Convention provides time to mingle with musicians
This summer I had the pleasure of attending my first-ever national convention for pastoral musicians.
I’m sure it sounds like a big snooze fest to all the people reading this, but it was one of the best experiences of my life.
The convention was a week long, and featured literally hundreds of different workshops for musicians working in the Catholic church. But before I get into that, maybe I should explain how I got there.
I joined Selah Praise Band as a freshman in high school, mostly because I knew the members – my dad was, and still is, the drummer. I played the flute, so I figured why not? If nothing else, it would give me something to do during Sunday Mass.
I don’t think I ever could have been prepared for how much the band changed my life.
Selah is a contemporary Christian praise band based out of Our Lady of Peace church in Erie. We play the kind of stuff that gets stuck in your head really easily. We also cover a few of the tunes often heard on 106.3 WCTL – Erie’s Christian radio station.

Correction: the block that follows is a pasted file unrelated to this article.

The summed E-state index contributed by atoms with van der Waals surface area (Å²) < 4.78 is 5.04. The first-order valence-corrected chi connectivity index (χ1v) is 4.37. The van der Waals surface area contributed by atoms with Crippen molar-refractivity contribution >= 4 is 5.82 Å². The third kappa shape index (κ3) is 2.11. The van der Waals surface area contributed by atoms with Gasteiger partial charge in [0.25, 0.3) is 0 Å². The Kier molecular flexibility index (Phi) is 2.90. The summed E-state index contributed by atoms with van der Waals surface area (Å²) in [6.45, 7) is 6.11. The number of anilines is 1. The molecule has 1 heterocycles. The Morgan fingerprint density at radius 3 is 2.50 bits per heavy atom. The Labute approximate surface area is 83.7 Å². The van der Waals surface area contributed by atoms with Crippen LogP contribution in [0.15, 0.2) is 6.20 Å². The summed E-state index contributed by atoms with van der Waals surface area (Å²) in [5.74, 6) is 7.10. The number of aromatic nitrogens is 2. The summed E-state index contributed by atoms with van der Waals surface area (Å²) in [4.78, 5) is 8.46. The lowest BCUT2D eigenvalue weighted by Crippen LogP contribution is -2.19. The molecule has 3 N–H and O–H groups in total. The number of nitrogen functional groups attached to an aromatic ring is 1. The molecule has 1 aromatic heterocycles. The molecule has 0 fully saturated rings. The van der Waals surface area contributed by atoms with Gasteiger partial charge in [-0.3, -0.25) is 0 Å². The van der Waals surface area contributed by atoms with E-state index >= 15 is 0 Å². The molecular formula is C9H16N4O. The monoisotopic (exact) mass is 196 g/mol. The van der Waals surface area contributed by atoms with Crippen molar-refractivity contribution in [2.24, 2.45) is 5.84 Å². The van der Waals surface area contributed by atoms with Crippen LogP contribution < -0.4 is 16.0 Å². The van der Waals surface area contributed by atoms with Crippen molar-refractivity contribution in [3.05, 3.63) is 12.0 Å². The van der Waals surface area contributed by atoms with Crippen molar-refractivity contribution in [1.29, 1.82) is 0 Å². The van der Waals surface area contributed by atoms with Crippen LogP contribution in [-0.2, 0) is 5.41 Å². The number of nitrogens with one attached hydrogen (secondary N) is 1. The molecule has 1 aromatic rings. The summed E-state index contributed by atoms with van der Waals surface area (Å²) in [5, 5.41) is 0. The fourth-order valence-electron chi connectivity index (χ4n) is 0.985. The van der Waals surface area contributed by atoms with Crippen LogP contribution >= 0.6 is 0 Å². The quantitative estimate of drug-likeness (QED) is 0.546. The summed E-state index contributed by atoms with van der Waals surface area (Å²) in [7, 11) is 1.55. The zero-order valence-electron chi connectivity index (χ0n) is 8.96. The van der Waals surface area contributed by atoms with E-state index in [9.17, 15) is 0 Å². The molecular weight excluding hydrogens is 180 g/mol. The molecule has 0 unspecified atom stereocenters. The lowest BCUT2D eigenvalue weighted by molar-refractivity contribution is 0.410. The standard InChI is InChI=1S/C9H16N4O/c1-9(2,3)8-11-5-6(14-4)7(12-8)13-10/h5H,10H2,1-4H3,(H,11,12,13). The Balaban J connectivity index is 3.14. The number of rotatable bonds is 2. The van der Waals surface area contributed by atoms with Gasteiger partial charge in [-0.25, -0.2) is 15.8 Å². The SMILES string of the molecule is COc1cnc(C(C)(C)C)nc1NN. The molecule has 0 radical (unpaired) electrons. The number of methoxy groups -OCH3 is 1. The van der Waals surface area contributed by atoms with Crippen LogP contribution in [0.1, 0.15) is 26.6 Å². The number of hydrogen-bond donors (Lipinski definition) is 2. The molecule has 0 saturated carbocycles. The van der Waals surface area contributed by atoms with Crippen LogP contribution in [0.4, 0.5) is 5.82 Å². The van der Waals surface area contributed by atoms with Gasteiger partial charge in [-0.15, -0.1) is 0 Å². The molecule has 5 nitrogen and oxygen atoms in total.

The band has recorded three albums, and is currently working on a parish-wide CD fundraiser project, which will be used to raise money to better the church’s music space. We also play at the regular 9 a.m. Mass every Sunday, and do occasional concerts in the Erie area.
I met my best friends in Selah, but I also met my faith. Before I joined the band, I called myself Catholic, but I wasn’t entirely sure what I believed in. Now I know that this is who I am, and furthermore, it’s who I want to be.
So I went to the convention, which is held annually in July, and is in a different city every year. This year the destination was Pittsburgh.
Regardless of whether I go back in the years to come, I will never forget my first experience. Some of the highlights included meeting some of the musicians whose work Selah plays – an unreal experience itself – attending a youth retreat and taking part in a Taizé prayer service.
Most of The Knight’s readers probably wouldn’t recognize the names that were floating around the David L. Lawrence Convention Center, but to me these musicians are famous. I came across artists such as Bobby Fisher, Dan Schutte and Steve Angrisano, and had the opportunity to get to know Tony Alonso and Chris de Silva at a youth retreat.
Even if you have no idea who those people are, they’re big names to me. It’s the closest to fame I’ll ever get – besides that one time I met Adam Lambert, but he barely counts anymore.
More than the famous names, the retreat or the prayer services, though, the best part of the convention by far was the opportunity it gave me to be among my peers.
Pastoral musicians are my people, and the convention was our opportunity to discuss all the things no one at home understands.
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